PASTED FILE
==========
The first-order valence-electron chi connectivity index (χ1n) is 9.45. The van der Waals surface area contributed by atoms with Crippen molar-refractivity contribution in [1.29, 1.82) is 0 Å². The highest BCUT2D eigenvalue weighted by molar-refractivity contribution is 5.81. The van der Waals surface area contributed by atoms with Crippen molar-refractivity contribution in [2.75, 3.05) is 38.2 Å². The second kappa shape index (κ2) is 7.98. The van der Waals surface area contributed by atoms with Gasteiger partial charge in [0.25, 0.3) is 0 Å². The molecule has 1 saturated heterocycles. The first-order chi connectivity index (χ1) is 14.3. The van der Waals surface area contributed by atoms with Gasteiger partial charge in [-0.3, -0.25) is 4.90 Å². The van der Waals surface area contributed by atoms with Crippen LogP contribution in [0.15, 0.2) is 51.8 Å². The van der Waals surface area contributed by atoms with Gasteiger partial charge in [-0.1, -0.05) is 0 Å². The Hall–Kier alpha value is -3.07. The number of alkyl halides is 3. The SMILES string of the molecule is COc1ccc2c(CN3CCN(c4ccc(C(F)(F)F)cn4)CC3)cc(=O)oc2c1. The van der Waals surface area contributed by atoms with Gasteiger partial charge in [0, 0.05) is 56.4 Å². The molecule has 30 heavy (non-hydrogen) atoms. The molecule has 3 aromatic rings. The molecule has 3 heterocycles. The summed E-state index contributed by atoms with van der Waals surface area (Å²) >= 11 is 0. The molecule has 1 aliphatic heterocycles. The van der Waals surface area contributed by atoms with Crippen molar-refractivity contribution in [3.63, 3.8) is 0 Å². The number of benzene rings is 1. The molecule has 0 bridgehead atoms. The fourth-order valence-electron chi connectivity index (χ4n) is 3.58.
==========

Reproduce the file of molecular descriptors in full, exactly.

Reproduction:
The first-order valence-electron chi connectivity index (χ1n) is 9.45. The van der Waals surface area contributed by atoms with Crippen molar-refractivity contribution in [1.29, 1.82) is 0 Å². The highest BCUT2D eigenvalue weighted by molar-refractivity contribution is 5.81. The van der Waals surface area contributed by atoms with Crippen molar-refractivity contribution in [2.75, 3.05) is 38.2 Å². The second kappa shape index (κ2) is 7.98. The van der Waals surface area contributed by atoms with Gasteiger partial charge in [0.25, 0.3) is 0 Å². The molecule has 1 saturated heterocycles. The first-order chi connectivity index (χ1) is 14.3. The van der Waals surface area contributed by atoms with Gasteiger partial charge in [-0.3, -0.25) is 4.90 Å². The van der Waals surface area contributed by atoms with Crippen LogP contribution in [0.15, 0.2) is 51.8 Å². The van der Waals surface area contributed by atoms with Gasteiger partial charge in [-0.1, -0.05) is 0 Å². The Hall–Kier alpha value is -3.07. The number of alkyl halides is 3. The SMILES string of the molecule is COc1ccc2c(CN3CCN(c4ccc(C(F)(F)F)cn4)CC3)cc(=O)oc2c1. The van der Waals surface area contributed by atoms with Gasteiger partial charge in [0, 0.05) is 56.4 Å². The molecule has 30 heavy (non-hydrogen) atoms. The molecule has 3 aromatic rings. The molecule has 3 heterocycles. The summed E-state index contributed by atoms with van der Waals surface area (Å²) >= 11 is 0. The molecule has 1 aliphatic heterocycles. The van der Waals surface area contributed by atoms with Crippen molar-refractivity contribution in [3.63, 3.8) is 0 Å². The number of benzene rings is 1. The molecule has 0 bridgehead atoms. The fourth-order valence-electron chi connectivity index (χ4n) is 3.58.